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  • Danielle Raja

Week #6: Inclusivity in Teaching and Learning



The definition above is framed in such a negative manner- it tells us what inclusivity is not. Inclusivity is the alternative to bias. Biases are internalized, frequently unconscious, attitudes we harbor towards others. Inclusion, on the other hand, is something we experience as a result of action from other people. We feel included when others ask about our opinions and value our input. As an educator, acknowledging and addressing biases and how they impact my interactions with others is a priority. Otherwise, how can I be an effective educator?


In class, we discussed the importance of inclusivity in teaching through the case of Professor Graham and Janet Macomber. This was a powerful description of how a teacher's blindness to his own bias created a very Chilly Classroom Climate, resulting in a negative experience for his learner and effectively destroying her interest in his class, maybe even in the entire subject. The Chilly Classroom Climate typically describes a classroom in which women are not given the same opportunities, respect, etc. as their male counterparts. This negative atmosphere is promoted through the actions of the teacher such as: giving male students praise, but female students criticism, frowning more at female students, using women as examples for hypothetical scenarios with inappropriate behavior highlighted, and more. Any of these behaviors can be applied to any marginalized group so I don't want to discount the experiences of any student who has experienced these unfortunate actions on the part of his or her teacher. This is a terrible way to encourage learning!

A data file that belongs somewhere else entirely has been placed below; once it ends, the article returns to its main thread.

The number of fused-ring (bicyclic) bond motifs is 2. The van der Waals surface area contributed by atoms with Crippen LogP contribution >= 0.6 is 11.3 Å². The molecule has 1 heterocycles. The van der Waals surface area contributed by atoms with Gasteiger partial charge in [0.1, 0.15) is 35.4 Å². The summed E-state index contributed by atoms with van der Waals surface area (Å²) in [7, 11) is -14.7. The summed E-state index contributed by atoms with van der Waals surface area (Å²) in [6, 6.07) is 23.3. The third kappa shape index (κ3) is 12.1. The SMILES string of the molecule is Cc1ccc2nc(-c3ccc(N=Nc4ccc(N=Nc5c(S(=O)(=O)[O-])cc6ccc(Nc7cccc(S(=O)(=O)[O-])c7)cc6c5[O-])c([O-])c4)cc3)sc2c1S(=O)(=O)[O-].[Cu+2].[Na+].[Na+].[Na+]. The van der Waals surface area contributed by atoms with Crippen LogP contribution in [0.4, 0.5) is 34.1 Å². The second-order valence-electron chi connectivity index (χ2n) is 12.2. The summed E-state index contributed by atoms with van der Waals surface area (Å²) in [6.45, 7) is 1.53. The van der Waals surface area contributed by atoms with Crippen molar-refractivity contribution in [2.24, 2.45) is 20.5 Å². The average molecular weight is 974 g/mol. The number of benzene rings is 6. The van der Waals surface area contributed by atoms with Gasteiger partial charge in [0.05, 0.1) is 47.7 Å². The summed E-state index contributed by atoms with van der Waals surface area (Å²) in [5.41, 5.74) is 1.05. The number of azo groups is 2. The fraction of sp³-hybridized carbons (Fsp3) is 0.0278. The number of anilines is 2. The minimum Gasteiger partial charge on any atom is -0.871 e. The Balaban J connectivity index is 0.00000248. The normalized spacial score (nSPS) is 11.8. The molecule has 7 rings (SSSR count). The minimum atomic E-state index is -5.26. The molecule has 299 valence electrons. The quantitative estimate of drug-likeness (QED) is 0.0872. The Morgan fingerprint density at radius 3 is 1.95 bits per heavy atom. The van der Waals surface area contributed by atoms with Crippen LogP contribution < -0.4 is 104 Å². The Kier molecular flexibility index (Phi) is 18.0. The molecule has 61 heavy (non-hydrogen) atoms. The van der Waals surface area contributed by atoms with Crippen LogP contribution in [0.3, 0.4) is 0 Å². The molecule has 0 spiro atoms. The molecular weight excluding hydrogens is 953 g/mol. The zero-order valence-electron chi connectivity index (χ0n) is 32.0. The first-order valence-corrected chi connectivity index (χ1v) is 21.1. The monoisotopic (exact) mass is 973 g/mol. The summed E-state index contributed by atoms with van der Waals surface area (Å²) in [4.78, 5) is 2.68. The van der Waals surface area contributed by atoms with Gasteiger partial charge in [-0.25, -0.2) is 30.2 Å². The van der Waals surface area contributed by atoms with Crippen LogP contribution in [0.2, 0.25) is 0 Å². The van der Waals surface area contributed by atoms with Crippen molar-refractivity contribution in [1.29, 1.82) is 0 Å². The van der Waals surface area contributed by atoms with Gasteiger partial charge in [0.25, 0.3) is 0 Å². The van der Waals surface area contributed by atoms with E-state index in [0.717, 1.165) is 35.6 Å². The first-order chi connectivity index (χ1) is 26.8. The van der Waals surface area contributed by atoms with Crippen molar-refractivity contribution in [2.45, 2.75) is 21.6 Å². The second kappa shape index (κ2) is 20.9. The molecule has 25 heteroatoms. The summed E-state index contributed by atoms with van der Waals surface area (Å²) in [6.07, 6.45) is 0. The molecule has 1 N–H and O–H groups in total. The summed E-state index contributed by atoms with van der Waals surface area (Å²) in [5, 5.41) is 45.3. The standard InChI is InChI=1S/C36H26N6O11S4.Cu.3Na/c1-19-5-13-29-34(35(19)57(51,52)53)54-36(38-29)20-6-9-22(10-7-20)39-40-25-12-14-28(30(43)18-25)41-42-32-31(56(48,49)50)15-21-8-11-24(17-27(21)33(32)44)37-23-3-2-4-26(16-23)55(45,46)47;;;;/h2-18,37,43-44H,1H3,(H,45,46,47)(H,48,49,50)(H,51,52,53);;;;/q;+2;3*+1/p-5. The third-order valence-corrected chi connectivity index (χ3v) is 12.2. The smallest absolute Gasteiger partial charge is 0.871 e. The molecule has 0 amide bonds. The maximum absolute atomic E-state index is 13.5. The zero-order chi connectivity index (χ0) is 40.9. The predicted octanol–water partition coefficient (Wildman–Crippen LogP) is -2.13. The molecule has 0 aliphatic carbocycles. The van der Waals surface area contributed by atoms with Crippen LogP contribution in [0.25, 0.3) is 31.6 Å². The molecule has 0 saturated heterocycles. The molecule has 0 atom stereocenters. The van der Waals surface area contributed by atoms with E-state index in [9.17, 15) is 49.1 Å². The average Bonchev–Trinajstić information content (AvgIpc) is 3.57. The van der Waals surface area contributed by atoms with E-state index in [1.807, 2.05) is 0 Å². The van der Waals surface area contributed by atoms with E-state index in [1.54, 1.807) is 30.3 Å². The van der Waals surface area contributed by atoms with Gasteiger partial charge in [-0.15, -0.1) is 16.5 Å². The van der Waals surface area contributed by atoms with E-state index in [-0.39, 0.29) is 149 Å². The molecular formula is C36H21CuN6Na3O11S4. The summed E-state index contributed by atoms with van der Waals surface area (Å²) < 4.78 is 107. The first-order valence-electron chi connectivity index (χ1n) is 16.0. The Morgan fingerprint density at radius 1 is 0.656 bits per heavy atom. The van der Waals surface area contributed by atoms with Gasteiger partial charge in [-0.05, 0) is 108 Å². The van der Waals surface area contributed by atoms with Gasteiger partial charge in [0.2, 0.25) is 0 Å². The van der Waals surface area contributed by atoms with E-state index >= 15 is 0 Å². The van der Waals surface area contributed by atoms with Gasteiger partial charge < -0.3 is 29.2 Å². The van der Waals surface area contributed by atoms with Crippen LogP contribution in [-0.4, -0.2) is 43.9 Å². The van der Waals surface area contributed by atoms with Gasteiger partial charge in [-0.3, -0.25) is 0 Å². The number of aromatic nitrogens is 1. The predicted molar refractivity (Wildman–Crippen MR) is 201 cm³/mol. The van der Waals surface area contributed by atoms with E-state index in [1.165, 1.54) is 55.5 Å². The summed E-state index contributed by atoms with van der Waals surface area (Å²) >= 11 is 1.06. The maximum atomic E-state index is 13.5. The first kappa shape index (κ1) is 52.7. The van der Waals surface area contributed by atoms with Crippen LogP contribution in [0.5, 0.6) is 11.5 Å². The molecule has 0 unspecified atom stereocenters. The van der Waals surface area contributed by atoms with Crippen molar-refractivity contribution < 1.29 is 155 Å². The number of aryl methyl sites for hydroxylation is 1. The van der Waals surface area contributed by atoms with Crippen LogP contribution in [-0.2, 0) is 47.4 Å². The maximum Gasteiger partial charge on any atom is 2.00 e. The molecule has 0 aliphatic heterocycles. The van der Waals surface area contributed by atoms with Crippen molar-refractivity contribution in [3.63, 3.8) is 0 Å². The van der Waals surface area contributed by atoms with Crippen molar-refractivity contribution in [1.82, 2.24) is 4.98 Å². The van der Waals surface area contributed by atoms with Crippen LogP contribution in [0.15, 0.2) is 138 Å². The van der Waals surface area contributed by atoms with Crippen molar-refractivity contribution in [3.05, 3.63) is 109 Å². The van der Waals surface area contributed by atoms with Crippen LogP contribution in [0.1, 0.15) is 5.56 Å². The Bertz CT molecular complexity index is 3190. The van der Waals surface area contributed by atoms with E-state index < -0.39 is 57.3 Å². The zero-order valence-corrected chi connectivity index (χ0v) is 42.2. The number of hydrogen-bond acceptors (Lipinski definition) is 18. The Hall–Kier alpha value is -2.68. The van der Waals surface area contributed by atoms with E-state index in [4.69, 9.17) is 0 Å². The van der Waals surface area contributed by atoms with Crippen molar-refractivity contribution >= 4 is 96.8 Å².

Anyone can feel left out and it is the duty of educators to make sure that we don't let that happen in our classrooms


So let's discuss inclusivity and how teachers can encourage it. As it turns out, there's an entire website devoted to inclusivity in the classroom:




I have benefitted so much from the personal inventories required of me in the past for work and school. This has impacted the way I think about teaching others and I recommend taking any or all of these assessments in order to minimize your own blind spots. I'm sure there are more but here's a list of a few to get you started!


It's not enough to simply know yourself, though. Teachers must actively tear down bias and stereotypes. We have to promote belonging for our students.





Does it matter:? Yes- inclusivity promotes academic performance, productivity, and reduces absenteeism, not only in the classroom but in business settings as well.


  1. Greet Everyone, Everyday: simply greeting your students at the door can foster the kind of positive environment you want.

  2. Set Norms: define what behaviors are allowed and what aren't. Everyone agrees to this set of standards for the classroom.

  3. Foster Engagement: build trust between your learners and yourself. Encourage discussion and acknowledge everyone's contributions.

  4. Build Community: consider letting students set norms for the class. Try a Rose & Thorn activity to allow students to share their lives outside the classroom.

These are just a few ideas and I created this list by doing a lot of reading and compiling the parts that I hope to include in my own classroom. I hope it is helpful for you as well!


Teaching is about so much more than content- it's about supporting people in a difficult process by recognizing their differences and celebrating how they contribute to a richer experience for everyone. ~Me

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